Swansea Hafod copperworks preservation begins

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Hafod Copperworks site as it looks today
Image caption,
Swansea's Hafod Copperworks site is made up of more than 12 acres of land close to the River Tawe, the Liberty Stadium and the Parc Morfa retail park

Preservation work has started on two buildings at Swansea's historic Hafod copperworks site.

The copperworks opened in 1810 and it was the largest copper works in the world during the 19th Century.

The remains of the Grade II-listed buildings are on a 12-acre site by the River Tawe and close to Swansea City and the Ospreys' Liberty Stadium home.

Work on the former laboratory and power house buildings will help prevent future decay.

Rotten timbers are being removed, loose brickwork is being reconstructed and overgrown vegetation is being cleared.

The two buildings are among 12 Grade II-listed buildings and structures on the site.

Professor Huw Bowen, who is leading the project team on behalf of Swansea University, said: "The Hafod-Morfa copperworks site was once at the epicentre of the world's copper industry.

"Many thousands of people across Swansea will have family who once worked there but the site had fallen into disrepair over the years, meaning there was a danger its story and legacy would be lost for generations to come.

"This is why we're now working so closely with Swansea council on a project that will preserve and celebrate the site."

The copperworks was owned by the Vivian family and by 1886, Vivian and Sons was employing 3,000 people, of which 1,000 worked at the site.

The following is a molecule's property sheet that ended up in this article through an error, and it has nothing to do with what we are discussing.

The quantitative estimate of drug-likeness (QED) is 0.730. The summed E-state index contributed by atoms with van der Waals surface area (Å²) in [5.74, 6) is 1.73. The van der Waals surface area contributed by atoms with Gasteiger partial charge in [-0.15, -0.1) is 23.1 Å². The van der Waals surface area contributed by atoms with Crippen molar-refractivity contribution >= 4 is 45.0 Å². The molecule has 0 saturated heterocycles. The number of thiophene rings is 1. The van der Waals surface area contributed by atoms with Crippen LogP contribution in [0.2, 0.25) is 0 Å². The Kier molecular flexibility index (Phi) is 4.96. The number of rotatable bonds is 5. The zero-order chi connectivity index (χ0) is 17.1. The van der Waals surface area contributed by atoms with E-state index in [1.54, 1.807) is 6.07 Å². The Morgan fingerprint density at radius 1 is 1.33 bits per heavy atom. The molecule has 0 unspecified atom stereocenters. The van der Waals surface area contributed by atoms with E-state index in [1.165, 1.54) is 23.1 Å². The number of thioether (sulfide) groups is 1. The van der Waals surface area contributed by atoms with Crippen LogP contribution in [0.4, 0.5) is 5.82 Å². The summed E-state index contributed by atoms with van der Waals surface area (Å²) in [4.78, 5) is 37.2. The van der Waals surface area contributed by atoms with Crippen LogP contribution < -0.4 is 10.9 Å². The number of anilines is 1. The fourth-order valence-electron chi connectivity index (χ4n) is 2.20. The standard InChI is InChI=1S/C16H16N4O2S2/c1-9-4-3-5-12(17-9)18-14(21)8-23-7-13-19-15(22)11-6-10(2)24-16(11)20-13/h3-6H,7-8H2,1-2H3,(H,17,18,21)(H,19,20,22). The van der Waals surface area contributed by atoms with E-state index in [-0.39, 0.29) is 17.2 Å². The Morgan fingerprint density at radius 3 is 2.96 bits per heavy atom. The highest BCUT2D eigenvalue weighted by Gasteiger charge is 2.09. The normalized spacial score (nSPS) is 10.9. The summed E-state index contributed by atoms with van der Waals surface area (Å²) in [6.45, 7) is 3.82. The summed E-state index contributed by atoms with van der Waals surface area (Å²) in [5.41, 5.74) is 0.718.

It continued rolling copper until it closed in 1980.

Two years ago, Swansea University was named as the city council's preferred partner in developing the 12-acre site.

Funding to the tune of £540,000 has come from Welsh heritage body Cadw to restore some of its features and create tourist trails.

As well as the preservation works, the first phase has also included the clearance of overgrown vegetation and the opening up of trails and paths for guided tours in future.

Information panels detailing the site's history and a piece of public art at the gateway to the site will also be added.

Nick Bradley, Swansea council's cabinet member for regeneration, said: "The plan in the long-term is for a mixed-use, heritage-led destination on site that will become a key feature of Swansea's cultural and educational tourism offer.

"We need to be doing all we can to protect our culture, especially at a time when we're on the shortlist to become UK City of Culture 2017 - a status that could generate millions of pounds for the local economy."

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